The underlying problem here is that record companies have been putting out increasingly bad music since the 80s ended, and to compensate for the lack of musical quality, they're raising the volume for you :) Now while a lot of good music was still being made in the 90s, the 90s was definitely a downgrade compared to the musical magic of the 80s. When the music industry seriously began compressing the dynamic range of music albums (and singles!) in the mid 90s or so, this also went hand in hand with the record companies okaying crappy music (useless boy bands, generic autotunes-style made songs and so on). Gone were the real rock bands at this point that actually composed their own music and wrote their own lyrics. Now it was up to a handful of people, "musicians" if you can call them that (you know, the Max Martin types), who did all the music on their PCs, and mastered the "music" with mandatory hypercompression of the dynamic range. These few "musicians" have been writing most songs to the Britney Spears, Christina Aguileras, Beyoncés, Justin Timberlakes, Justin Biebers and so on. So they're in full control and they're taking orders from the record company CEOs that it's a natural law that modern music must sound as loud as possible, because God forbid that people won't like a song just because its volume isn't loud enough. You know, as opposed to back in the days, in the 1980s, when music was made with excellent dynamic range for the CD versions, and the music was really good too. You make good music, you won't need to apply inefficient band-aid like setting the volume really high at the expense of dynamic range.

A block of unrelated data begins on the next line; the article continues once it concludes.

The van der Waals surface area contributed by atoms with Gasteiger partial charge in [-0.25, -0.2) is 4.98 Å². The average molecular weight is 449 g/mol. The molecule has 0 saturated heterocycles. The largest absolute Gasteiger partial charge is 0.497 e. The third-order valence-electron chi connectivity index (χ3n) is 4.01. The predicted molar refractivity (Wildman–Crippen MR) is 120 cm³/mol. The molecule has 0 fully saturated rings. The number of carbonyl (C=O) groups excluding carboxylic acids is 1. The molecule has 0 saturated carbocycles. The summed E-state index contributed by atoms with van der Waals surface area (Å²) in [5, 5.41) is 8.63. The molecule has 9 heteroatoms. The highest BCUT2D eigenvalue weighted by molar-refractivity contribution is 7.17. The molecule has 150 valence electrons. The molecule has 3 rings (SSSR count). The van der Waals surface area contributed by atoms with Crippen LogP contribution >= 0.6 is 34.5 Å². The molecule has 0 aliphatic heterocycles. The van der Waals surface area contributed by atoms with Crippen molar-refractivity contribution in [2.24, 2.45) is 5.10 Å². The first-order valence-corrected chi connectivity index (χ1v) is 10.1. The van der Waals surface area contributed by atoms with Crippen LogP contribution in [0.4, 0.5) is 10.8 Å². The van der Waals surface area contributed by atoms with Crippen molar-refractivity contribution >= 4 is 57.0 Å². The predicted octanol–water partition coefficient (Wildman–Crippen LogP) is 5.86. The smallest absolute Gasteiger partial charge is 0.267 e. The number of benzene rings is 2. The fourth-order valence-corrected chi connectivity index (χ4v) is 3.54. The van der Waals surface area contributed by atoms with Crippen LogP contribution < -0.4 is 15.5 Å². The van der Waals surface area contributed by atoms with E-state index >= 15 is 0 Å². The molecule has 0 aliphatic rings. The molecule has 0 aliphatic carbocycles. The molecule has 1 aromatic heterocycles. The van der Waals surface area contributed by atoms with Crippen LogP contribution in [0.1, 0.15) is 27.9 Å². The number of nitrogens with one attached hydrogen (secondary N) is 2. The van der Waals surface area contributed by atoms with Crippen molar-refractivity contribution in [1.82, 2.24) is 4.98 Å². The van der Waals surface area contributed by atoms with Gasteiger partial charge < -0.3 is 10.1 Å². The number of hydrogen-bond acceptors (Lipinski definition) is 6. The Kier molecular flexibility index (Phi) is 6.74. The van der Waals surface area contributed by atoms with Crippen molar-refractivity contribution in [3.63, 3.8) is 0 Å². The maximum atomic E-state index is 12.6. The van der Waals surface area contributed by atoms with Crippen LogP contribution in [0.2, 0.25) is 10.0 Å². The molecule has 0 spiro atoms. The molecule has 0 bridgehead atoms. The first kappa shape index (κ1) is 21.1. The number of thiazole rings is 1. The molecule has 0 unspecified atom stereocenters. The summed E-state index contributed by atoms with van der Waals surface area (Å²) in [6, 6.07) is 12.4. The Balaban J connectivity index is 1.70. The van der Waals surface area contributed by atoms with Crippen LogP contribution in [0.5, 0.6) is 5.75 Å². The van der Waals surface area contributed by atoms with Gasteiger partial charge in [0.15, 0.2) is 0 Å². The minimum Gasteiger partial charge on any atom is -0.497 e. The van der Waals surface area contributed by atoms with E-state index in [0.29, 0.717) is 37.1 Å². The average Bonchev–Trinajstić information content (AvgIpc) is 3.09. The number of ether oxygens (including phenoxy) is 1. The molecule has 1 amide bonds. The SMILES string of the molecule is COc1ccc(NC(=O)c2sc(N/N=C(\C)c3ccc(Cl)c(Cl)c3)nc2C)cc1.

If ReplayGain was around back in the days, we'd still have full dynamic range and all we had to do was to change the RG tag, and this wouldn't have been an issue. But ReplayGain came around the time when people began encoding their CDs to mp3 and so on, so ReplayGain was too late.

Perhaps these people at the labels know exactly what they are doing?
They don't. If they did, they wouldn't do what they're doing to the music. Basically, they're raping the music they're selling to us. It's really unacceptable.

After all, loundness is marketing, vinyl is marketing, streaming is marketing; these people sell, and they will do anything to get bigger numbers. All of this works the way it does because this maximises ROI. The 'media' industry is about maximising profit, not quality.
Yeah, profit above quality will always be a problem. That said, the issue here is that not only do these people not know what they're doing, but more importantly, the music industry isn't regulated and standardized. Standards are very important, and regulation is there to protect the people; in this case, our ears. Recently, EBU R 128 was developed to end the loudness wars:

https://en.wikipedia.org/wiki/EBU_R_128